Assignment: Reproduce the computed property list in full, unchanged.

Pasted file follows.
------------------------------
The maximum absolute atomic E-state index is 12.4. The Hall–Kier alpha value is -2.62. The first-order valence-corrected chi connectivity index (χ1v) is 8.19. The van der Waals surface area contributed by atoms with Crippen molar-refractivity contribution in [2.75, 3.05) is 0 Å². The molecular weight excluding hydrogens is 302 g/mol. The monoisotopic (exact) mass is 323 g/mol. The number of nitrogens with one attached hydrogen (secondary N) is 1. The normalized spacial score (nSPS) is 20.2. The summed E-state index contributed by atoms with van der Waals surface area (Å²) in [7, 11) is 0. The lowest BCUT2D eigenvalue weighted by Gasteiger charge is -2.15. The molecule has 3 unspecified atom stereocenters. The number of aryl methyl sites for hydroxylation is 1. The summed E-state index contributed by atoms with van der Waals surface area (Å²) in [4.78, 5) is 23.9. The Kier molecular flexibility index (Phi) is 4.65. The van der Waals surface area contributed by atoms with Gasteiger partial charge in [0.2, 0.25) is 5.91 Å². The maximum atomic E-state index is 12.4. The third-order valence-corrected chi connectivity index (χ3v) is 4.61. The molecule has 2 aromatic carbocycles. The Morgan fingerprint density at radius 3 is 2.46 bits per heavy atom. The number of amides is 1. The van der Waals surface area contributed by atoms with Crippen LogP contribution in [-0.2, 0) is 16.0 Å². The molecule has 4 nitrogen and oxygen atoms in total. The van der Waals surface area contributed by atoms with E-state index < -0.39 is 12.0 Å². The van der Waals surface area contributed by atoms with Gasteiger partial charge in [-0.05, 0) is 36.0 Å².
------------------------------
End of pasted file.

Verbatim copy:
The maximum absolute atomic E-state index is 12.4. The Hall–Kier alpha value is -2.62. The first-order valence-corrected chi connectivity index (χ1v) is 8.19. The van der Waals surface area contributed by atoms with Crippen molar-refractivity contribution in [2.75, 3.05) is 0 Å². The molecular weight excluding hydrogens is 302 g/mol. The monoisotopic (exact) mass is 323 g/mol. The number of nitrogens with one attached hydrogen (secondary N) is 1. The normalized spacial score (nSPS) is 20.2. The summed E-state index contributed by atoms with van der Waals surface area (Å²) in [7, 11) is 0. The lowest BCUT2D eigenvalue weighted by Gasteiger charge is -2.15. The molecule has 3 unspecified atom stereocenters. The number of aryl methyl sites for hydroxylation is 1. The summed E-state index contributed by atoms with van der Waals surface area (Å²) in [4.78, 5) is 23.9. The Kier molecular flexibility index (Phi) is 4.65. The van der Waals surface area contributed by atoms with Gasteiger partial charge in [0.2, 0.25) is 5.91 Å². The maximum atomic E-state index is 12.4. The third-order valence-corrected chi connectivity index (χ3v) is 4.61. The molecule has 2 aromatic carbocycles. The Morgan fingerprint density at radius 3 is 2.46 bits per heavy atom. The number of amides is 1. The van der Waals surface area contributed by atoms with Crippen LogP contribution in [-0.2, 0) is 16.0 Å². The molecule has 4 nitrogen and oxygen atoms in total. The van der Waals surface area contributed by atoms with E-state index < -0.39 is 12.0 Å². The van der Waals surface area contributed by atoms with Gasteiger partial charge in [-0.05, 0) is 36.0 Å².